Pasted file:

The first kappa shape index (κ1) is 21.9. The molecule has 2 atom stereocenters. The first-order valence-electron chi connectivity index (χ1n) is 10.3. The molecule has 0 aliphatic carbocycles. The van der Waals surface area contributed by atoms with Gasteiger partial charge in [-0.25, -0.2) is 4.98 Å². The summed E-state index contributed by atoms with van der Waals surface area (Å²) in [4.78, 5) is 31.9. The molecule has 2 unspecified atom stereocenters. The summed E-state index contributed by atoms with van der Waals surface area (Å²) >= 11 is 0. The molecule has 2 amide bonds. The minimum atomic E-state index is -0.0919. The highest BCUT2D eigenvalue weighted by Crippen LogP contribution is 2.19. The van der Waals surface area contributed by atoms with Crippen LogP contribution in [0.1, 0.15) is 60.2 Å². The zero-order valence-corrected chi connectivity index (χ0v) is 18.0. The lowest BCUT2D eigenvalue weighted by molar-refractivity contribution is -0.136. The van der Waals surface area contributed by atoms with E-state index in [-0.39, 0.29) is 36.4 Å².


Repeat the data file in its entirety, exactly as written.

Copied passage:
The first kappa shape index (κ1) is 21.9. The molecule has 2 atom stereocenters. The first-order valence-electron chi connectivity index (χ1n) is 10.3. The molecule has 0 aliphatic carbocycles. The van der Waals surface area contributed by atoms with Gasteiger partial charge in [-0.25, -0.2) is 4.98 Å². The summed E-state index contributed by atoms with van der Waals surface area (Å²) in [4.78, 5) is 31.9. The molecule has 2 unspecified atom stereocenters. The summed E-state index contributed by atoms with van der Waals surface area (Å²) >= 11 is 0. The molecule has 2 amide bonds. The minimum atomic E-state index is -0.0919. The highest BCUT2D eigenvalue weighted by Crippen LogP contribution is 2.19. The van der Waals surface area contributed by atoms with Crippen LogP contribution in [0.1, 0.15) is 60.2 Å². The zero-order valence-corrected chi connectivity index (χ0v) is 18.0. The lowest BCUT2D eigenvalue weighted by molar-refractivity contribution is -0.136. The van der Waals surface area contributed by atoms with E-state index in [-0.39, 0.29) is 36.4 Å².